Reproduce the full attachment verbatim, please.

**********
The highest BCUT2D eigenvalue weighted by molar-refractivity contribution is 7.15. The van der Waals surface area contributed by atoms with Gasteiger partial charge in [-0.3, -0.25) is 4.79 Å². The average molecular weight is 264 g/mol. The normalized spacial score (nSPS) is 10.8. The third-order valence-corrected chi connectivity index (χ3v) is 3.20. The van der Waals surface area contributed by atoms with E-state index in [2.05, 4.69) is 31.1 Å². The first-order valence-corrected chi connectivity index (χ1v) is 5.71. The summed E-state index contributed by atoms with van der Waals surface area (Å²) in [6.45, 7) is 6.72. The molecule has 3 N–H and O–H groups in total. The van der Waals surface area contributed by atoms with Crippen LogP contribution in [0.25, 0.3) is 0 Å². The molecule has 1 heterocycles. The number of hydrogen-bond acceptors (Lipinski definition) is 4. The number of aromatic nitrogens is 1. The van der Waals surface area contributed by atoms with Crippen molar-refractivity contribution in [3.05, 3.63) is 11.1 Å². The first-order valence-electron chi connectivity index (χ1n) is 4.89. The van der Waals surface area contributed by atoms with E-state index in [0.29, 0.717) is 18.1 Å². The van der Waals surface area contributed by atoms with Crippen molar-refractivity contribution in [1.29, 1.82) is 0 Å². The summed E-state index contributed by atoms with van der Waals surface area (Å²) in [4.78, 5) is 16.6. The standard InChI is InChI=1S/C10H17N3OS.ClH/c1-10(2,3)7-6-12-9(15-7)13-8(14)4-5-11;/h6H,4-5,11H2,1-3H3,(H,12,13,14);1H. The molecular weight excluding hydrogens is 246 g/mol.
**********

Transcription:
The highest BCUT2D eigenvalue weighted by molar-refractivity contribution is 7.15. The van der Waals surface area contributed by atoms with Gasteiger partial charge in [-0.3, -0.25) is 4.79 Å². The average molecular weight is 264 g/mol. The normalized spacial score (nSPS) is 10.8. The third-order valence-corrected chi connectivity index (χ3v) is 3.20. The van der Waals surface area contributed by atoms with E-state index in [2.05, 4.69) is 31.1 Å². The first-order valence-corrected chi connectivity index (χ1v) is 5.71. The summed E-state index contributed by atoms with van der Waals surface area (Å²) in [6.45, 7) is 6.72. The molecule has 3 N–H and O–H groups in total. The van der Waals surface area contributed by atoms with Crippen LogP contribution in [0.25, 0.3) is 0 Å². The molecule has 1 heterocycles. The number of hydrogen-bond acceptors (Lipinski definition) is 4. The number of aromatic nitrogens is 1. The van der Waals surface area contributed by atoms with Crippen molar-refractivity contribution in [3.05, 3.63) is 11.1 Å². The first-order valence-electron chi connectivity index (χ1n) is 4.89. The van der Waals surface area contributed by atoms with E-state index in [0.29, 0.717) is 18.1 Å². The van der Waals surface area contributed by atoms with Crippen molar-refractivity contribution in [1.29, 1.82) is 0 Å². The summed E-state index contributed by atoms with van der Waals surface area (Å²) in [4.78, 5) is 16.6. The standard InChI is InChI=1S/C10H17N3OS.ClH/c1-10(2,3)7-6-12-9(15-7)13-8(14)4-5-11;/h6H,4-5,11H2,1-3H3,(H,12,13,14);1H. The molecular weight excluding hydrogens is 246 g/mol.